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In recent years there has been an increasing realization that language and literature are, so to speak, socioculturally consubstantial. Accordingly literary scholars and linguists now often define their interests in sociohistorical terms, and the 'lang.-lit.' divide is giving way to shared concerns which are interdisciplinary between the three poles: poetics, linguistics, society. To illustrate and consolidate this new interdisciplinarity, the editors of this volume have collected a number of articles specially written by an international team of scholars, including figures of the highest international distinction. Key interdisciplinary terms such as contextualization, addressivity, and convention are subjected to critical scrutiny and applied to particular texts. Some of the most widely canvassed theories of communication and literature, particularly Sperber and Wilson's relevance theory and Bakhtin's sociolinguistic poetics, are carefully assessed and extended to new areas. And there are contextualizing approaches to phenomena such as genre, historical genre modulation, irony, metaphor, Modernist impersonality, unreliable narration, informal style, and literary gossip.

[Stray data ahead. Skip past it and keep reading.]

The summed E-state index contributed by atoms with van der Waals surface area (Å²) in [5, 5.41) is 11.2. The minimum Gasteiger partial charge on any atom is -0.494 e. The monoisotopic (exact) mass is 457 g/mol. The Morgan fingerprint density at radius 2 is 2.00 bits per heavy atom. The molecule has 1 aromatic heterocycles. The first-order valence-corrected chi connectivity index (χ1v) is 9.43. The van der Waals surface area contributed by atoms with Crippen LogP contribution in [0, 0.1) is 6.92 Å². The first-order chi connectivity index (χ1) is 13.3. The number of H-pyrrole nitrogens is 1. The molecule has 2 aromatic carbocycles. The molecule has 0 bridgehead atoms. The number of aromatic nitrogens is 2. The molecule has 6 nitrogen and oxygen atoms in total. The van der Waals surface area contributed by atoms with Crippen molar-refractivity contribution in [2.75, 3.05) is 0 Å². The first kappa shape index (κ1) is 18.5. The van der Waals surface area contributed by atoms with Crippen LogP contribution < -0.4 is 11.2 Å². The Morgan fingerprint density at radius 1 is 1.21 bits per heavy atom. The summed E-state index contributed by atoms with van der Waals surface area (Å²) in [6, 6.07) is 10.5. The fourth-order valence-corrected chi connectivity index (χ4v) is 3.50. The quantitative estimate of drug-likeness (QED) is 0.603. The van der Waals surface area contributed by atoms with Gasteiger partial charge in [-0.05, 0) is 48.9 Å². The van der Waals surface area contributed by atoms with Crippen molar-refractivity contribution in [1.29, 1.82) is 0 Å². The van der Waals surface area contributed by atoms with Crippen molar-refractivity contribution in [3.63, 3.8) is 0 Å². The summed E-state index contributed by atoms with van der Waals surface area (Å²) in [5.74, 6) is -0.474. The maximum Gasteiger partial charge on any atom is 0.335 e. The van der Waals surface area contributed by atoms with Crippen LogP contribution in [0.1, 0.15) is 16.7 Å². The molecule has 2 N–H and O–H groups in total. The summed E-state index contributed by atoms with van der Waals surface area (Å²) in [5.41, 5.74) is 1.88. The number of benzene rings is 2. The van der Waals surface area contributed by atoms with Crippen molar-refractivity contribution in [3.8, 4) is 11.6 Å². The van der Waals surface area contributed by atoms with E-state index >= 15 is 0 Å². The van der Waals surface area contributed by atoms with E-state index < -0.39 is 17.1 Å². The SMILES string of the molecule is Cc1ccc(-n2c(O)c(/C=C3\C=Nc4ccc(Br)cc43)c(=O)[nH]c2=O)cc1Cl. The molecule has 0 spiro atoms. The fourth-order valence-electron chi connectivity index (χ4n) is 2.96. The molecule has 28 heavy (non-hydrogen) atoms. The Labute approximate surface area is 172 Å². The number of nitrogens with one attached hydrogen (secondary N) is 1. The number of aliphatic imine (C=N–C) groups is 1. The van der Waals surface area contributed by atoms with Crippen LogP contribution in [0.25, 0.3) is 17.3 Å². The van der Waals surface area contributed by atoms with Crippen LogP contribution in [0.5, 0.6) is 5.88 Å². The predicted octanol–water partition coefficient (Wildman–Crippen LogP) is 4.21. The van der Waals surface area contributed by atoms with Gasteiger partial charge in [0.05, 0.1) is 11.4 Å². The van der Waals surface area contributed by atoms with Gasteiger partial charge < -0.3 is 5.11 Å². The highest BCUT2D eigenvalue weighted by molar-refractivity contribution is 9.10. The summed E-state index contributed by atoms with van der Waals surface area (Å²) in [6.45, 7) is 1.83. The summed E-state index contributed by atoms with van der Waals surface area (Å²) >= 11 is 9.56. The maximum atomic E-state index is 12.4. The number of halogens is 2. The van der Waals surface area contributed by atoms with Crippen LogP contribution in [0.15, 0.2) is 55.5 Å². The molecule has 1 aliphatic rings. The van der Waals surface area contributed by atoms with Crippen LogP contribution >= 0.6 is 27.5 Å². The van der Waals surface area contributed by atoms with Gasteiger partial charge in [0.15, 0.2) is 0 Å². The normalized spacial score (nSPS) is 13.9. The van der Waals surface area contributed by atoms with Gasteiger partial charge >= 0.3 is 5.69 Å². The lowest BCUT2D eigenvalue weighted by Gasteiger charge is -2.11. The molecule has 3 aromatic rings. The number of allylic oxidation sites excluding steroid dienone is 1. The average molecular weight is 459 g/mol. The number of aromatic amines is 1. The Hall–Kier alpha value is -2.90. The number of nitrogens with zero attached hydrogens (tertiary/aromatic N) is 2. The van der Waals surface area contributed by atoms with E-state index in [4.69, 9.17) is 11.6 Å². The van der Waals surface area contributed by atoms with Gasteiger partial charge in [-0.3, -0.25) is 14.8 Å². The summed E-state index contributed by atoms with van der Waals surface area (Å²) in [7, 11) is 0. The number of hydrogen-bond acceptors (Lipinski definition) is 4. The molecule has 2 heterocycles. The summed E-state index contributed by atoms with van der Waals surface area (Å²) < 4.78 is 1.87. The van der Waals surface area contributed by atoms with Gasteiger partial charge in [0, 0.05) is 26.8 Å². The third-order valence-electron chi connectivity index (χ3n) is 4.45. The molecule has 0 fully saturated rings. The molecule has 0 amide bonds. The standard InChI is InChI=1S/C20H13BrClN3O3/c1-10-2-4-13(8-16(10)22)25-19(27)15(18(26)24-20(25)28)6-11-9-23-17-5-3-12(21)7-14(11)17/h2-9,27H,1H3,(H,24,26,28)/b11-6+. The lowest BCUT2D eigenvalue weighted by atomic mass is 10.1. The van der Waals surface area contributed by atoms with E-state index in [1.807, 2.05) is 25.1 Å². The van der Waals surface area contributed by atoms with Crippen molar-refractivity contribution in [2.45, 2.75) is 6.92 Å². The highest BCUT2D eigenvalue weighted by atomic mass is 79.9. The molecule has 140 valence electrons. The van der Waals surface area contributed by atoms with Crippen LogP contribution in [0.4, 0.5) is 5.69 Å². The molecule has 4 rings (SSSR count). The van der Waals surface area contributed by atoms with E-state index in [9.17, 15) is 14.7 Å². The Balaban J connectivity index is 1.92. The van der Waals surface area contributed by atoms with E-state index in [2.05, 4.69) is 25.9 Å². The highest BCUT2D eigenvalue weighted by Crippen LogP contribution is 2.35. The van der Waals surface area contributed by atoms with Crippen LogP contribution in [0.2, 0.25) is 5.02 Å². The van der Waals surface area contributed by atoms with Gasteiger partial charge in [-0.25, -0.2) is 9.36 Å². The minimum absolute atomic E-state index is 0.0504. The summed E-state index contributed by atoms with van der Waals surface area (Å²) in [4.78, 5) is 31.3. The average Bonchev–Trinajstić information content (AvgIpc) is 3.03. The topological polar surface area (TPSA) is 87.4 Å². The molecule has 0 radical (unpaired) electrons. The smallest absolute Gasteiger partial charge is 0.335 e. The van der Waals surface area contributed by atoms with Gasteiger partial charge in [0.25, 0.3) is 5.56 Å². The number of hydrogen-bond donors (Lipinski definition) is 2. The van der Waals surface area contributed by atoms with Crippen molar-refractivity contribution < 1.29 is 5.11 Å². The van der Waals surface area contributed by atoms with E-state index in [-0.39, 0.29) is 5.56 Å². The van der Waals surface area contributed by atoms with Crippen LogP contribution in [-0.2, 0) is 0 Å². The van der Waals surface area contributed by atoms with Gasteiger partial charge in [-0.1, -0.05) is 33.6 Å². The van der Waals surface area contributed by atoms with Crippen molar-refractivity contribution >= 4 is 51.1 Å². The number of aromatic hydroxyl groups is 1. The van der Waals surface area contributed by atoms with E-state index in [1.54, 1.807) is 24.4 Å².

The book's argument is carefully structured. An extensive introduction outlines the general background of ideas and the thirteen articles are grouped into four main sections, linked together by a clear line of questioning and discussion which is made explicit in sectional introductions.
The book is addressed to established scholars, postgraduate students, and advanced undergraduates who are interested in linguistics, literary theory, literary criticism, and sociocultural history and searching for ways of bringing these branches of learning into synergetic relation with each other.